Netflix 'Beef' Review: Dark comedy thriller explores intricacies of anger through a road rage feud
LOS ANGELES, CALIFORNIA: 'Beef' on Netflix might seem like a simple story involving two individuals but the series has more layers to it than a croissant. The main theme taken is anger and the complexity of anger, how it turns us into an unlikable version of ourselves. 'Beef' dives deep into our consciousness and picks behaviors that are always packed and sealed behind closed doors. But as soon as we get the idea of how twisted the plot is, that's when things start to make sense. The show tells you a story from many perspectives. While that is the best feature of this series, it also shows the audience how a character is feeling and how they perceive life.
The characters are full of scars and wounds, either from generationally passed down trauma or carrying the weight of the world for too long. Ali Wong's Amy and Steven Yeun's Danny get into road rage, where Amy removes all her pent-up anger on Danny when she sees him sitting in the parking lot unbothered. She chases him with her car, which later makes Danny chase her and wonder what is happening. The plot unwraps and we realize that Amy and Danny are more alike than it seems.
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Invigorating and surprising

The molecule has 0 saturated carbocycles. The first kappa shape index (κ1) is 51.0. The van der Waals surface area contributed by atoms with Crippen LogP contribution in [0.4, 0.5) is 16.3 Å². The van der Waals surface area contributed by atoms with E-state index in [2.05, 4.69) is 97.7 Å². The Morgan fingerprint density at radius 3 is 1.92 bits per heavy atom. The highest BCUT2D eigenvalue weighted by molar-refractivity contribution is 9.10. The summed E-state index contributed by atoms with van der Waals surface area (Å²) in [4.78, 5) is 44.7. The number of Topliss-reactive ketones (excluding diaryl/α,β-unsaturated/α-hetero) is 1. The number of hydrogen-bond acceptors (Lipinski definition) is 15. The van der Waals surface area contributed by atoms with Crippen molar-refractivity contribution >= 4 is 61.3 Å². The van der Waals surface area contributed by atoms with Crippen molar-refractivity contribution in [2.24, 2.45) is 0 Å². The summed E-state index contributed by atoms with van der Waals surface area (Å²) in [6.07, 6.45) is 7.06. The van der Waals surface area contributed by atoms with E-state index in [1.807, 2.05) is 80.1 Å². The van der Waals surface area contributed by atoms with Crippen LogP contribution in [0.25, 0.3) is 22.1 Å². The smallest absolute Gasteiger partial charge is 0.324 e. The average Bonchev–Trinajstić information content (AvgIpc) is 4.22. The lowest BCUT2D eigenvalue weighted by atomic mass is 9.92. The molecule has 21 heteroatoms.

Both the characters are trying to make something of this world while also trying to survive. Danny is a contractor, who once owned a motel, but due to unknown circumstances, the motel gets sold off. Amy is a hard-working woman who just wants to have some "me" time. Being married into a rich family, it seems she is working more than she had intended to. After the road rage incident, the characters chase each other to take revenge. While Danny finds Amy's house and gets into her home pretending to be a contractor, and ends up pissing all over her bathroom. While seeking revenge, Amy finds Danny's truck and spray paints profanities on it.
The main theme isn't class divisions
Although the main theme would come out as class disparity, it isn't. The series carefully walks with the audience to peel off layers of pressure and expectations, both internal and external. Amy smiles through pain, discomfort, and racial jokes just because she wants to take a break and sell her company. Danny is guilty of sending his parents away to South Korea, so he can build a house for them. In spite of such a drastic difference in their socio-economic status, these two individuals possess striking similarities that the other fails to see when blinded by their initial anger. There isn’t a clear hero or villain, and the lines between the characters get blurrier as the episodes progress.
The show is full of absurd comedy and drama that is held by fine performances by the leads, Steven Yeun and Ali Wong. The actors did a fine job making us believe the difficulties people hold inside of them and while it may seem anger is a fast relief for all your worries, it does bring along with it a deep well of chaos.
All in all, 'Beef' is something that tries to be dark, but comes out as emotional and therapeutic in many ways. It is totally worth a watch, as it is now available exclusively on Netflix.